(e) Coordination with tangible property rules. See §1.482-3(f) for the provisions regarding the coordination between the tangible property and intangible property rules.

(f) Special rules for transfers of intangible property—(1) Form of consideration. If a transferee of an intangible pays nominal or no consideration and the transferor has retained a substantial interest in the property, the arm's length consideration shall be in the form of a royalty, unless a different form is demonstrably more appropriate.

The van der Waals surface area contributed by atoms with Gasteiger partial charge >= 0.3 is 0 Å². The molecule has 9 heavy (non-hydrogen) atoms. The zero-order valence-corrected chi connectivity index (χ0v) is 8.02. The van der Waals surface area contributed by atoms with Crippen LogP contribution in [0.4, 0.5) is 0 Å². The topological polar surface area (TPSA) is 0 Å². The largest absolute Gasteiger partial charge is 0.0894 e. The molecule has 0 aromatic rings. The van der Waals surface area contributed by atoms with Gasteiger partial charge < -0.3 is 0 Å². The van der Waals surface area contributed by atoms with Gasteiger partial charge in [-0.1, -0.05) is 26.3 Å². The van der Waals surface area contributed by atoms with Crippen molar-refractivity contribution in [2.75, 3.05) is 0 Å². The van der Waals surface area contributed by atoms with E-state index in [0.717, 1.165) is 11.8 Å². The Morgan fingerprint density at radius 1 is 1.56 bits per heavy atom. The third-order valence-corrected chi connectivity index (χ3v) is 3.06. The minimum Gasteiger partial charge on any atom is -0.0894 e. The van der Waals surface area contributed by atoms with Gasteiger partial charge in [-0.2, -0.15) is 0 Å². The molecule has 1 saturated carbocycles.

(2) Periodic adjustments—(i) General rule. If an intangible is transferred under an arrangement that covers more than one year, the consideration charged in each taxable year may be adjusted to ensure that it is commensurate with the income attributable to the intangible. Adjustments made pursuant to this paragraph (f)(2) shall be consistent with the arm's length standard and the provisions of §1.482-1. In determining whether to make such adjustments in the taxable year under examination, the district director may consider all relevant facts and circumstances throughout the period the intangible is used. The determination in an earlier year that the amount charged for an intangible was an arm's length amount will not preclude the district director in a subsequent taxable year from making an adjustment to the amount charged for the intangible in the subsequent year. A periodic adjustment under the commensurate with income requirement of section 482 may be made in a subsequent taxable year without regard to whether the taxable year of the original transfer remains open for statute of limitation purposes. For exceptions to this rule see paragraph (f)(2)(ii) of this section.